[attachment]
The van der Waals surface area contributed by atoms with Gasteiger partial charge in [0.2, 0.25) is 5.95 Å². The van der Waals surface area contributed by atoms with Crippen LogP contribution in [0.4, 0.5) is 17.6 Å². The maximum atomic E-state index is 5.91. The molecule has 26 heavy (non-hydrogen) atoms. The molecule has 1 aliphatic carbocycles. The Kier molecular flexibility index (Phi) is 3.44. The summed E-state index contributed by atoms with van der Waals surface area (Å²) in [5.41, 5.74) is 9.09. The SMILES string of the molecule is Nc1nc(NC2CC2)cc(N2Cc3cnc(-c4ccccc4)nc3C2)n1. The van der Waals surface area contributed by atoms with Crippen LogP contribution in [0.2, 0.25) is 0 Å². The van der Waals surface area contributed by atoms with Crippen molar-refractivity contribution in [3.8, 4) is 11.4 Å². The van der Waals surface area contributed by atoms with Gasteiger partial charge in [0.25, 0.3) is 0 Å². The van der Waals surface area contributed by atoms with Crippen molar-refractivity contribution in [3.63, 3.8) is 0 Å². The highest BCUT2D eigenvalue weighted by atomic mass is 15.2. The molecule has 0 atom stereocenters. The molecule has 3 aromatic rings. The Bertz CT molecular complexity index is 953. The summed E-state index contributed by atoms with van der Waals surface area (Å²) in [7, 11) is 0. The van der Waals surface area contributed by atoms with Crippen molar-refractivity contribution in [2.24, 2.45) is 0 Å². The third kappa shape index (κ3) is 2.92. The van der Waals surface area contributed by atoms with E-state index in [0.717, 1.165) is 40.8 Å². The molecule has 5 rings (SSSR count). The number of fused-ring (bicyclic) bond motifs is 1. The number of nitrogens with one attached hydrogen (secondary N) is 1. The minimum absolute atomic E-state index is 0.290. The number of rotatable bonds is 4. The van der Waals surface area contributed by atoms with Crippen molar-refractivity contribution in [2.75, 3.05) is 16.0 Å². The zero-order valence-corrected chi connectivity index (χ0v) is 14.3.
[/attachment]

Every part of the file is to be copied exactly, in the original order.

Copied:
The van der Waals surface area contributed by atoms with Gasteiger partial charge in [0.2, 0.25) is 5.95 Å². The van der Waals surface area contributed by atoms with Crippen LogP contribution in [0.4, 0.5) is 17.6 Å². The maximum atomic E-state index is 5.91. The molecule has 26 heavy (non-hydrogen) atoms. The molecule has 1 aliphatic carbocycles. The Kier molecular flexibility index (Phi) is 3.44. The summed E-state index contributed by atoms with van der Waals surface area (Å²) in [5.41, 5.74) is 9.09. The SMILES string of the molecule is Nc1nc(NC2CC2)cc(N2Cc3cnc(-c4ccccc4)nc3C2)n1. The van der Waals surface area contributed by atoms with Crippen LogP contribution in [0.2, 0.25) is 0 Å². The van der Waals surface area contributed by atoms with Crippen molar-refractivity contribution in [3.8, 4) is 11.4 Å². The van der Waals surface area contributed by atoms with Gasteiger partial charge in [0.25, 0.3) is 0 Å². The van der Waals surface area contributed by atoms with Crippen molar-refractivity contribution in [3.63, 3.8) is 0 Å². The highest BCUT2D eigenvalue weighted by atomic mass is 15.2. The molecule has 0 atom stereocenters. The molecule has 3 aromatic rings. The Bertz CT molecular complexity index is 953. The summed E-state index contributed by atoms with van der Waals surface area (Å²) in [7, 11) is 0. The van der Waals surface area contributed by atoms with Crippen molar-refractivity contribution in [2.24, 2.45) is 0 Å². The third kappa shape index (κ3) is 2.92. The van der Waals surface area contributed by atoms with E-state index in [0.717, 1.165) is 40.8 Å². The molecule has 5 rings (SSSR count). The number of fused-ring (bicyclic) bond motifs is 1. The number of nitrogens with one attached hydrogen (secondary N) is 1. The minimum absolute atomic E-state index is 0.290. The number of rotatable bonds is 4. The van der Waals surface area contributed by atoms with Crippen molar-refractivity contribution in [2.75, 3.05) is 16.0 Å². The zero-order valence-corrected chi connectivity index (χ0v) is 14.3.